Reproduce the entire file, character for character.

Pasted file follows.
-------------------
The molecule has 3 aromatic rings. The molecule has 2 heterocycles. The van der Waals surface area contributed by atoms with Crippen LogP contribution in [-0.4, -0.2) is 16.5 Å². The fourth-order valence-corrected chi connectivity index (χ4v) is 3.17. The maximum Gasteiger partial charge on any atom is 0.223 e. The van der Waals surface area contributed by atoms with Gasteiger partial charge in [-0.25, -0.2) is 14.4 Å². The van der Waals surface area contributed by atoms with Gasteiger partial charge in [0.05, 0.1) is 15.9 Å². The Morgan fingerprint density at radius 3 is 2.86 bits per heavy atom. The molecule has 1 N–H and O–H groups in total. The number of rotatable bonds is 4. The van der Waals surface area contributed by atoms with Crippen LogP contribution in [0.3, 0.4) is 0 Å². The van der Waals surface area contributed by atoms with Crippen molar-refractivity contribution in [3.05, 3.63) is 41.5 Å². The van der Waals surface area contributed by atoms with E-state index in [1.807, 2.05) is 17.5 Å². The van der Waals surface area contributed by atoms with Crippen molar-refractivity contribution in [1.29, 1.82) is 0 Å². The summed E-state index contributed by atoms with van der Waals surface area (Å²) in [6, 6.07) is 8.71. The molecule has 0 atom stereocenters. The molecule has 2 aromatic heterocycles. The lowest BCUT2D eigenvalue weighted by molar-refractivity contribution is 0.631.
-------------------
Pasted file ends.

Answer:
The molecule has 3 aromatic rings. The molecule has 2 heterocycles. The van der Waals surface area contributed by atoms with Crippen LogP contribution in [-0.4, -0.2) is 16.5 Å². The fourth-order valence-corrected chi connectivity index (χ4v) is 3.17. The maximum Gasteiger partial charge on any atom is 0.223 e. The van der Waals surface area contributed by atoms with Gasteiger partial charge in [-0.25, -0.2) is 14.4 Å². The van der Waals surface area contributed by atoms with Gasteiger partial charge in [0.05, 0.1) is 15.9 Å². The Morgan fingerprint density at radius 3 is 2.86 bits per heavy atom. The molecule has 1 N–H and O–H groups in total. The number of rotatable bonds is 4. The van der Waals surface area contributed by atoms with Crippen LogP contribution in [0.3, 0.4) is 0 Å². The van der Waals surface area contributed by atoms with Crippen molar-refractivity contribution in [3.05, 3.63) is 41.5 Å². The van der Waals surface area contributed by atoms with E-state index in [1.807, 2.05) is 17.5 Å². The van der Waals surface area contributed by atoms with Crippen molar-refractivity contribution in [1.29, 1.82) is 0 Å². The summed E-state index contributed by atoms with van der Waals surface area (Å²) in [6, 6.07) is 8.71. The molecule has 0 atom stereocenters. The molecule has 2 aromatic heterocycles. The lowest BCUT2D eigenvalue weighted by molar-refractivity contribution is 0.631.